Blogging is a lot of work. You have to create and maintain a website, making sure your design works and your platform is secure. You have to market it, anywhere you possibly can. You have to work to maintain your authority, your position, so people know you’re writing from a place of knowledge. On top of all of that, you might still have a day job, a business to run, or a family to love. Oh, and of course, you have to create loads of content. Anywhere from 1,000 to 5,000 words per post, ranging from daily to once or twice a week; it weighs on you.
There’s more to creating content than just sitting down and writing. You have to research your topics, to find topics that have available niches or little domination from the industry giants. You have to come up with clever and searchable titles. You have to find a fresh perspective and back it up with data. You have the writing itself, and all of the meta content. You have to find links and images appropriate for your posts. You have to schedule, edit, and post your content regularly. You should even keep an eye on your old content and come up with updates to keep it relevant whenever possible.
It’s no wonder that many of the biggest bloggers out there write very little of their own content. Instead, they hire ghostwriters to turn concepts and data into compelling posts. Writers with command over the English language, with expertise writing for the industry, with the voice and persona necessary to capture the attention of a broad audience, these people are in high demand.
Outsourcing isn’t difficult, but it’s very easy to do poorly.
If you’re going for the lowest bidder, you’re going to receive terrible content, and you’re going to waste time in getting it revised or redone completely. When you’re on a budget – and on a schedule – you can’t always afford that kind of delay. That’s why I’ve written this guide; to help you outsource posts properly, without falling for the mistakes so many novices encounter along the way.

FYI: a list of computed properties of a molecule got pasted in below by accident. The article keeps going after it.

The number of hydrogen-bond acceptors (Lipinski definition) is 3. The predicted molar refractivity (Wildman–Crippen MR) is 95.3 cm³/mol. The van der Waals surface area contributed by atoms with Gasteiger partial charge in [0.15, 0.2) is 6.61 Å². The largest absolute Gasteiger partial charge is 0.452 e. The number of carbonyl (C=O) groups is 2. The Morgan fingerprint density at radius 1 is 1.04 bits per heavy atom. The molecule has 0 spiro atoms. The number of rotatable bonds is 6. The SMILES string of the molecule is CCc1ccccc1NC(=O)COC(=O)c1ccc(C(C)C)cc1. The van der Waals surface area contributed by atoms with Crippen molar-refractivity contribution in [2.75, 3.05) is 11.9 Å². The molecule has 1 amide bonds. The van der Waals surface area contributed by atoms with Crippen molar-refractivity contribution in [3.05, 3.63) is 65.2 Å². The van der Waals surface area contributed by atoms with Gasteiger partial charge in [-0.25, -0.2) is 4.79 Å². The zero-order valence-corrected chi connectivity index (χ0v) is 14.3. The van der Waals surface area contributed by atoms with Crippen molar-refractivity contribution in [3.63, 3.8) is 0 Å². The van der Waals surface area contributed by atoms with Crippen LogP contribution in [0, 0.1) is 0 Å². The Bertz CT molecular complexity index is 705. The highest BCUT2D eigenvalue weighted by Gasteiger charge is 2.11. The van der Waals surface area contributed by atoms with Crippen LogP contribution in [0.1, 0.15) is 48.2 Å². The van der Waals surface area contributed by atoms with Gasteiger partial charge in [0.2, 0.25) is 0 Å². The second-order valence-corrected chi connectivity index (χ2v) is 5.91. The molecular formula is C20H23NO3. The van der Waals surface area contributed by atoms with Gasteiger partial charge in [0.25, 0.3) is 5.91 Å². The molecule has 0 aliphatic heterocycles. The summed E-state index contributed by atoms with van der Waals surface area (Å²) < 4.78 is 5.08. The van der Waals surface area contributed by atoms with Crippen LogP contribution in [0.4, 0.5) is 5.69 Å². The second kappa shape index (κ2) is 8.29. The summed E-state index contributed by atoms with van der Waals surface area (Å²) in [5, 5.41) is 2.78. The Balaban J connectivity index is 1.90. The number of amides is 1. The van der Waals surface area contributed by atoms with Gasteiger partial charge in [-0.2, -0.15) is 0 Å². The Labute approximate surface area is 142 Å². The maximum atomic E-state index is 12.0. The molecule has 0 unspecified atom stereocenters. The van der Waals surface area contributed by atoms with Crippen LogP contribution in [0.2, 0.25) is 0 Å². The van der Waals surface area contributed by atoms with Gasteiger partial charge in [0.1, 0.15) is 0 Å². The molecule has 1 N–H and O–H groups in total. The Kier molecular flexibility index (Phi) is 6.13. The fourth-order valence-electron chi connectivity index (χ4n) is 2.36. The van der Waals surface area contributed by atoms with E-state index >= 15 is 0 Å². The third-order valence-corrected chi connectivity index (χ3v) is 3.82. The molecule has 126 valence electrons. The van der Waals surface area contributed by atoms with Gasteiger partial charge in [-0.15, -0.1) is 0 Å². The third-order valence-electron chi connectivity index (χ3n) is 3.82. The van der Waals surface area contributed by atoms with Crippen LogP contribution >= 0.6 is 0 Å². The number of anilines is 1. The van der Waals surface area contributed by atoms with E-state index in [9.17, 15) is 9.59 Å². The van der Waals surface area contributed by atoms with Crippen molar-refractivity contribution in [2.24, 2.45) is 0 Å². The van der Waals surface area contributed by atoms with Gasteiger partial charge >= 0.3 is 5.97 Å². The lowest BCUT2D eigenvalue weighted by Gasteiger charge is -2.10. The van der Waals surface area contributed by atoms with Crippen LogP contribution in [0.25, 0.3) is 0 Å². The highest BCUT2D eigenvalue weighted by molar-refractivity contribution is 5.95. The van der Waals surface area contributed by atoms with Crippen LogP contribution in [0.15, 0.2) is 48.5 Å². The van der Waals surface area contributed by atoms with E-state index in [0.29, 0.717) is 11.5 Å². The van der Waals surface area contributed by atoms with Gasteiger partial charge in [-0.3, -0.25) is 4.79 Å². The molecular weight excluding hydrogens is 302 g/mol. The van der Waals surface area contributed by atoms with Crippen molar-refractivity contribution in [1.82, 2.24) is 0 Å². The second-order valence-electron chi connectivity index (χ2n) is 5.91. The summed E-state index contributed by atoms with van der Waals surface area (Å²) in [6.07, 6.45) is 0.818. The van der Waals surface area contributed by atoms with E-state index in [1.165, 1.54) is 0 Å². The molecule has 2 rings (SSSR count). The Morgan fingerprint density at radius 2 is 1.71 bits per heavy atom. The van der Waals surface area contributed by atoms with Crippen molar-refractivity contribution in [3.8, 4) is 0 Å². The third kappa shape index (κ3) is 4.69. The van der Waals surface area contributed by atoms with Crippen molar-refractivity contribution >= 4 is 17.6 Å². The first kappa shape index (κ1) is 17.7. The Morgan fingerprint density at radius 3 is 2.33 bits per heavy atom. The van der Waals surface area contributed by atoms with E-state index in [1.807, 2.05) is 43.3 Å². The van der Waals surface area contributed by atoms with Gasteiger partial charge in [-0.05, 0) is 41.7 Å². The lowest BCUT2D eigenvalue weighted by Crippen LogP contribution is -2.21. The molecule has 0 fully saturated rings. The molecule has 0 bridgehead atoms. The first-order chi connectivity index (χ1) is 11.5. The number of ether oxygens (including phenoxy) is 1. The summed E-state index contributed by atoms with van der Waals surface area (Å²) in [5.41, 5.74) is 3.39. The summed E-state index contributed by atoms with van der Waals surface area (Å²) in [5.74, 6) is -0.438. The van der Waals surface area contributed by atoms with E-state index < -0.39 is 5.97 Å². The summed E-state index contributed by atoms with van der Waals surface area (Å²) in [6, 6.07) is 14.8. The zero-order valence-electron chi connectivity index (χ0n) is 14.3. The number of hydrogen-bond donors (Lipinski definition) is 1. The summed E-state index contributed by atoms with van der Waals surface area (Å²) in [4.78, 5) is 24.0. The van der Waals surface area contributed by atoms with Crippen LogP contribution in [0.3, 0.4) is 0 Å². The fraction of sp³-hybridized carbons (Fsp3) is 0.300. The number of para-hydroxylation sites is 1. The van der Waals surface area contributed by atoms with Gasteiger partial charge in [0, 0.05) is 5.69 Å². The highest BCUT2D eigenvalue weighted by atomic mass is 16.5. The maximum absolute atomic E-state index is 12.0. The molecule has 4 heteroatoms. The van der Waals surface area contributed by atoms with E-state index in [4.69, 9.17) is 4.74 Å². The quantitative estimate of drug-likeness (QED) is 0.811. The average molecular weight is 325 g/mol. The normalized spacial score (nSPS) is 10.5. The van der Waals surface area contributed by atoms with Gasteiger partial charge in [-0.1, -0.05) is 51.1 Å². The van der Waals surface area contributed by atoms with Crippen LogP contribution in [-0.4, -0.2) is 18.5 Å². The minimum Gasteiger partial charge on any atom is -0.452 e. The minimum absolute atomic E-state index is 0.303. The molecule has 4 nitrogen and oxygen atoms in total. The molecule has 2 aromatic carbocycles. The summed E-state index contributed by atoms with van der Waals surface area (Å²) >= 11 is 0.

Before you can begin to outsource your articles, you need a topic. One of the biggest mistakes bloggers make when trying to outsource their posts is posting an assignment that has too little information. The most talented writers want more to go on than just a keyword. As a consequence, the writers you pick up with overly generic posts are the worst writers.
Ideally, you’ll find a line between too generic and too restrictive for your assignments. Many writers on content mills worry about overly specific posts, because revision requests and rejections hurt their income and their reputations. They’re hesitant to take restrictive posts because if they can’t please you and you reject the post, it can hurt their standing on the site.
The hard part about this is determining how much is too much in context of the site you’re using to outsource. Some sites are more restrictive than others, and harsher on the writers, which makes them more reluctant. You might hit upon a writer who zeros in on your desires unerringly, or you might have to go through several writers just to get something serviceable.
This is sort of a tertiary part of step one.